Teacher in Charge: W. Walker
For a taste of what Maori Theatre is and what involvement in the subject may lead to in Years 12 and/or 13 view the Waiora promotional video.
This course will occur over two terms. Mr Walker and will share responsibility for the teaching of it with Mr Walker providing the script studies, rehearsal and performance guidance for the English based texts and Whaea Ringi providing the knowledge and guidance for the Maori language text. Throughout the course, it is expected that the class will perform the role of STUDENT AS TEACHER.
Whenever possible, Maori actors, directors, playwrights and screenwriters who pass through the north will be invited to speak to the class.
The course will lightly cover history of Maori Theatre including:
It will also have a strong emphasis on practical theatre, including:
DEVISING AND PERFORMANCE OF ORIGINAL STORIES based on student experience, insight and/or interest.
REHEARSAL AND PERFORMANCE of a selection of scenes from plays by Maori playwrights.
The study, rehearsal and PERFORMANCE OF MAORI TIKANGA elements such as HAKA and WAIATA within the texts studied.
This course will help prepare students for:
If enough students select this course for 2020, the option of taking a full year Maori Theatre course in 2021 will be available next year.
Over the past 25 years, there has been a dramatic surge in the number of Maori who have found national and international success in the Performance and Recorded Arts. Maori actors and directors, such as Taika Waititi, have become the face of New Zealand through theatre, television and film. It is no coincidence that, in the early 90s, the New Zealand Drama school was the first tertiary institution to change its name to Maori, being known since as Toi Whakaari. Maori women now head its operations.
The country's only true international theatre company, Taki Rua Theatre specilaises in producing original Maori work and frequently tours Whanagarei. Last year, it connected WGHS Drama to Hone Kouka, Nw Zealand's leading playwright, who invited our school to open Wellington's big Maori and Pasifika Arts festival, Kia Mau with our production of Waiora Te-U-Kai-Po (The Homeland). It was huge success that was named Production of the Year by the creative capital's leading Arts magazine, The Wellington Regional news. Now is a very good time for Maori to be involved in the arts.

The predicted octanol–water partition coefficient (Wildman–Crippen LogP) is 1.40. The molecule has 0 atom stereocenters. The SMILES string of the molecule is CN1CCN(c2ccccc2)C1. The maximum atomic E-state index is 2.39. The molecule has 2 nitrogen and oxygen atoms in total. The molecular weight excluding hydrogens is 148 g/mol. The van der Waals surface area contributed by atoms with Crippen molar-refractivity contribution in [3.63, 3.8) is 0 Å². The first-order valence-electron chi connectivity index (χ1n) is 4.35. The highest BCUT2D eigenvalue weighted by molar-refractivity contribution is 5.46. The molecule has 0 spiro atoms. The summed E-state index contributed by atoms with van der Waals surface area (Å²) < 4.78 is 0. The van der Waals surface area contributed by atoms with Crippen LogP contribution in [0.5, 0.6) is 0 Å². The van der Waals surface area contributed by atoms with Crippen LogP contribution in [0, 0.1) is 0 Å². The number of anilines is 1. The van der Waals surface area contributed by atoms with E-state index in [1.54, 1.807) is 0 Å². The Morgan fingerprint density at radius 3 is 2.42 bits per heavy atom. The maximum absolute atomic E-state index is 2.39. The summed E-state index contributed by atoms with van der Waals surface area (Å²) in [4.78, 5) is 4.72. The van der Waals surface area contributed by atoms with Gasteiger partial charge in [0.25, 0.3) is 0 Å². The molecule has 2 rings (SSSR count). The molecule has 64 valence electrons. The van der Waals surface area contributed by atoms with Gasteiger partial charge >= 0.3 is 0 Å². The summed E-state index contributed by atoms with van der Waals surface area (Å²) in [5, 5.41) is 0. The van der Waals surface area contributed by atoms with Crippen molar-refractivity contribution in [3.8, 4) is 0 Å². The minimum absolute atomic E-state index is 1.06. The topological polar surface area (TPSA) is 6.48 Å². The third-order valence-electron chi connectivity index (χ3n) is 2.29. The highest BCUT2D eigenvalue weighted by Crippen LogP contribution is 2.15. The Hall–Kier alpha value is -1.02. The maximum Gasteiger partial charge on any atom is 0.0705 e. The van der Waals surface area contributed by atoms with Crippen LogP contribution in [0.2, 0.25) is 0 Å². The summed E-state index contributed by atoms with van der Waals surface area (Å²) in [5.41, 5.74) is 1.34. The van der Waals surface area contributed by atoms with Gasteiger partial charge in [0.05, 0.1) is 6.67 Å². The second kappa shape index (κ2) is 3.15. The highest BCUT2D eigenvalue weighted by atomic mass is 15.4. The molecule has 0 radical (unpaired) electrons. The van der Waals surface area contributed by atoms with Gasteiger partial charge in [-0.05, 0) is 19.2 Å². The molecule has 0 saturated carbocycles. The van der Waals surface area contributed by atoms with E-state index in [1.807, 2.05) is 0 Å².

Beside the opportunities it offers, Drama has an intrinsic value to those who do it. It is excellent for developing confidence, the imagination, personal creativity, self-discipline, and visual, oral and written texts. It develops team collaboration skills and increases understanding of the world around us and of other people and their behaviours, . Of course, anyone who participates positively in it will have fun!
It is also an essential subject for those with an interest in any part of the theatre, television or movie industries. Right now, in New Zealand, there are a growing number of opportunities for Drama practitioners, not only in theatre but in television, film and internet productions. In addition to a very active locally based television and film production scene, the industry is booming with Disney, Amazon, Netflix and James Cameron all making ongoing commitments to producing projects here such as the $1million per episode Lord of the Rings television series just starting in Auckland and the Avatar movie series being made out of Wellington.
Former Drama students can find a wide range of employment opportunities in stage and screen related areas, in addition to acting. These include Playwrighting, Screenwriting, Stage direction, Film and Television direction, Set Design, Lighting Design, Sound design, Make-up design, Special effects, Art direction, Gaffer, Props making, Arts administration, Film producing, Arts marketing, Production Management and, of course, teaching.
Some make their way independently into a Performing Arts related career whilst others go on to study at one of the many excellent tertiary institutions that cater for graduates interested in the above career choices.
At WGHS, the Drama department is looking at developing more opportunities for students to work with camera performance and production. It is also hoping to develop Maori Theatre as a subject all the way to Year 13.
Thw WGHS Drama department is also actively involved with the creation of local pathways into the theatre for our former students through Wahine Works, a theatre company set up by former students.